My close friend Jineen and I try
to take a trip someplace fun and exotic every year; in January
2017 we chose Costa Rica. Leaving out of Dulles on January 3, we
changed planes in Panama City and arrived in San Jose, Costa Rica,
around 5:00 pm. We breezed through customs; being first off the
plane is one of the perks of flying first class, courtesy of
frequent flier miles. I had visited Costa Rica briefly in 2015,
but Jineen had never been there.
We exchanged some money at the
airport without really understanding the currency; the teller gave
us a handful of crisp bills marked 10
mil colones, which he explained were worth about two dollars
each. Apparently one Costa Rican colon
is worth something like 0.0018 of a dollar! We picked up our
rental car, a compact little SUV that drove like it had a few too
many kilometers under its fan belt.
It was rush hour, so our plan was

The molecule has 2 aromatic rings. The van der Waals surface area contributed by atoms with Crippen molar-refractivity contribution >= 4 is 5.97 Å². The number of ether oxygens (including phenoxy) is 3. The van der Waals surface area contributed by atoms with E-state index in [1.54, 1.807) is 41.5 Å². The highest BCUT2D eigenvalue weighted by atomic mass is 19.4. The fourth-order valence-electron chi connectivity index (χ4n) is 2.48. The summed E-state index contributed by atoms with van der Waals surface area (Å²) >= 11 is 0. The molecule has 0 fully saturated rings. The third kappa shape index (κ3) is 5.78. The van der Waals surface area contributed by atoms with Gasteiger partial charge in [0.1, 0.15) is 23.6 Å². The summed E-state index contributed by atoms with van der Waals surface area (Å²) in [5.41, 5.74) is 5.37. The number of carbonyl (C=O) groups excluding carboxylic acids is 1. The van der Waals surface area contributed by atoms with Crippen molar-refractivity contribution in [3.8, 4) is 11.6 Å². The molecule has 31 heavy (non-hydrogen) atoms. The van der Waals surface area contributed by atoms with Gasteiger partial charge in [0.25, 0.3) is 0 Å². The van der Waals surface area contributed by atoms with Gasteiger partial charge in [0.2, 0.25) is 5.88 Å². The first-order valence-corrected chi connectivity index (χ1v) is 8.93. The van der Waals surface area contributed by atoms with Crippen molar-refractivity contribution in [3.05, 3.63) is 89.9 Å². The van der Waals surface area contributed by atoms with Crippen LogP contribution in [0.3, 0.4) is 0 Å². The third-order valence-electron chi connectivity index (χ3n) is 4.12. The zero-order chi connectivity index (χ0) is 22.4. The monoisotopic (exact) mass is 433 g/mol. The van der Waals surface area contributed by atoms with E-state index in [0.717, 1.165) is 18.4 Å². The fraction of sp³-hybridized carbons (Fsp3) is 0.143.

to visit a grocery store and stock up on ‘happy hour’ supplies
for the week while waiting for traffic to thin down. Navigating by
Googlemaps while we searched for an open shop, we toured several
small streets and questionable neighborhoods, encountering snarled
traffic and drivers with little inclination for yielding the
right-of-way. I concluded that San Jose at rush hour is a
We eventually gave up and braved
rush hour, heading for the town of Cartago where we were staying
that night. Finally locating a small store, we came away with some
white wine in a box (the best they had to offer) and some snacks,
including a fresh mango. We checked in to Grampas Hotel (the
proprietor of which must surely have been Grampa), lugged our
suitcases down the hill (cognizant of the fact that in the morning
we would have to lug them back up), and had happy hour. The box
wine proved to be surprisingly good, but we soon realized our
mistake concerning the mango; we had no knife to cut it up with.
It proved a messy job carving it up with a spoon - but it was
After breakfast we headed out to
visit the Irazu volcano. The narrow road wound up a steep